The Wave Pictures - Hyde Park Book Club, Leeds

by Andy Brown Rating: Release Date:
The Wave Pictures - Hyde Park Book Club, Leeds
The Wave Pictures - Hyde Park Book Club, Leeds

As Garfield, Bob Geldof and Robert Smith would no doubt tell you, Monday’s aren’t always the best day of the week. Yet, even that notoriously grumpy cartoon cat would have to put his cynicism aside if he heard that The Wave Pictures were in town. What’s more, the Wymeswold three-piece are playing the basement of the rather wonderful Hyde Park Book Club. A chance to see the band in such a small and intimate setting was far too good to miss. Even if it is Monday.

With a crowd steadily starting to assemble it was time for the evening’s first act, York’s Wolf Solent. With an impressive beard and a look of 70’s troubadour about him, Danny Trew Barton clearly belongs on stage. Starting with a charming Syd Barrett-esque number before moving into more blues-based territory, there’s a relaxed and natural tone to his performance that’s instantly appealing.

Using his acoustic and a number of pedals, Barton layers his music with subtle effects. Drones and strings quietly complimenting the songs. The songs themselves feel intimate, personal and well crafted, carrying an air of quiet perseverance. There’s a little more chattering from the audience than you’d hope for, yet for those paying attention Barton’s set is hypnotic.

David Tattersall places a few copies of Record Collector magazine to the side of the stage, Johnny Helm takes his place behind the drumkit and Franic Rozycki changes his shirt and puts his shades on. The Wave Pictures are almost ready for business. The band has a strong connection to all things indie (Tattersall proudly wearing a Fortuna Pop t-shirt) yet ultimately they’re a blues loving rock ‘n’ roll band.

The three-piece really comes into their own when they play live, a performance filled with electricity and spontaneity. The songs may contain their fair share of humour but it’s abundantly clear that The Wave Pictures are pretty serious about this rock ‘n’ roll lark. Perhaps that’s why they’re so much fun. They start with a thrilling, electrified, rendition of ‘American Boom’ with its mind-set defining assertion that, “we never gave a shit about whether we were or weren’t hip”.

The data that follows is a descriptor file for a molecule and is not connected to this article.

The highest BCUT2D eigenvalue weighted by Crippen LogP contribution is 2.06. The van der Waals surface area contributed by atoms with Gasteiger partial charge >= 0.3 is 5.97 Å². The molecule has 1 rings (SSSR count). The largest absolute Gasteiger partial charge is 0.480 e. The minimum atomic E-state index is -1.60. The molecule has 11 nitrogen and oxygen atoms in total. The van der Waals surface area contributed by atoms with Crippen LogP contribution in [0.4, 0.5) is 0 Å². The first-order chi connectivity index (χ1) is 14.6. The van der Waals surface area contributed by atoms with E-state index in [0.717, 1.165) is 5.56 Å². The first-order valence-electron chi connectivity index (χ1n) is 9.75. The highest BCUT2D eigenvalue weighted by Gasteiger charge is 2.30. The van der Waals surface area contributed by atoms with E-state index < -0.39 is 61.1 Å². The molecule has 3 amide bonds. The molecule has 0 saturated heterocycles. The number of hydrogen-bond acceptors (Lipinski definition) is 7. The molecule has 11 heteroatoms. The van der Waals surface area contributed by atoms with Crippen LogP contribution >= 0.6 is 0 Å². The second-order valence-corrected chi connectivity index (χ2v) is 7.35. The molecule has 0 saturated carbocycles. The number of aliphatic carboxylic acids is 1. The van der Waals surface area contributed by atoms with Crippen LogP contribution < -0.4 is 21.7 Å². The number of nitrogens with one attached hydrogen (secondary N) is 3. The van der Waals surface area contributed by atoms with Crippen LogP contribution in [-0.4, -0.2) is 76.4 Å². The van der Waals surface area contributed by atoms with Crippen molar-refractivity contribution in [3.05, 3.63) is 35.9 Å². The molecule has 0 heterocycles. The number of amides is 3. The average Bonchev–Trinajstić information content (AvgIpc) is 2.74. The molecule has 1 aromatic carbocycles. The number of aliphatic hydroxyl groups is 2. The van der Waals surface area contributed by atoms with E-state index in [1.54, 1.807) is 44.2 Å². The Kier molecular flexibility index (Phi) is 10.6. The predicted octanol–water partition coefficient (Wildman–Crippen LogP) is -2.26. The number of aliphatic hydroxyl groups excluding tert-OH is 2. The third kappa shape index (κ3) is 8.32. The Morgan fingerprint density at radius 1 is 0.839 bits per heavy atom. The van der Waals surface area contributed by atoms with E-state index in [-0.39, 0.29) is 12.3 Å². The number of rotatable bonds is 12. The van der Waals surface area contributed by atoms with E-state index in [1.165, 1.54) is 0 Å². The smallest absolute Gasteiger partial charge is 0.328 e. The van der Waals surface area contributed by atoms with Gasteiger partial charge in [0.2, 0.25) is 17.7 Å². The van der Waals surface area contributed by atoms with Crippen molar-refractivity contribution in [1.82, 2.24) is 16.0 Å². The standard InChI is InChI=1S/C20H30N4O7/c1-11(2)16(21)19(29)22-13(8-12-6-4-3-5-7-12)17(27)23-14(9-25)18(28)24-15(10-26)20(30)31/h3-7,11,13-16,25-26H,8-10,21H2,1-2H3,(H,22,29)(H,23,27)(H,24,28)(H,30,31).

The set plucks songs from across their discography with fan favourites ‘Just like a Drummer’, ‘Spaghetti’ and the Humphry Bogart/ The Enforcer referencing ‘Stay Here and Take Care of the Chickens’ all making an appearance. An anecdote about finally getting to play the Northern Snooker Centre leads into the swaggering ‘Pool Hall’, those ever brilliant backing vocals from Rozycki and Helm working a treat. They’ve got a few surprises hidden up their sleeves too.

With not one but two new albums scheduled for release later this year, the band takes the chance to play a few new songs. The excitable and insanely fun Link-Wray rock of ‘Give Me a Second Chance’ (from the upcoming Look inside Your Heart LP) see’s Helm take lead vocal, his drumming lifting the song into the stratosphere. Helm really is an utterly fantastic drummer, loose and free like a jazz drummer, creative and ridiculously energetic.

The highlight however comes with ‘Brushes with Happiness’, the title track from one of the new LP’s. The song feels sparse, dark and emotional; tapping into the bluesy majesty of early Fleetwood Mac. Jagged and alive yet strangely mournful the song ends with Tattersall coming over all Scott Walker-esque as he repeatedly sings, “waving to the waving sunflowers”. There’s a moment of stunned silence and an audible intake of breath before the audience start clapping.

More surprises still with a couple of well-chosen covers. Helm serenading us with a beautifully soulful rendition of Van Morrison classic ‘And it Stoned Me’ and a suitably rawkus run through Chuck Berry’s ‘Carol’. Like a live jukebox full of the finest rock ‘n’ roll you could hope for.

Crucially, the band looks like they’re having an absolute ball. Rock ‘n’ roll is meant to be fun after all right? Tattersall’s guitar playing is lively and limber, unfurling a spine-tingling solo wherever he can. There’s drum solos, bass solos and, as Jerry Lee Lewis himself might say, a whole lotta shaking goin’ on. Everything is played with buckets of enthusiasm and the kind of spontaneous flourishes that make a live show so engaging.

Who knew Monday night could be this great?

Overall Rating (0)

0 out of 5 stars
  • No comments found
Related Articles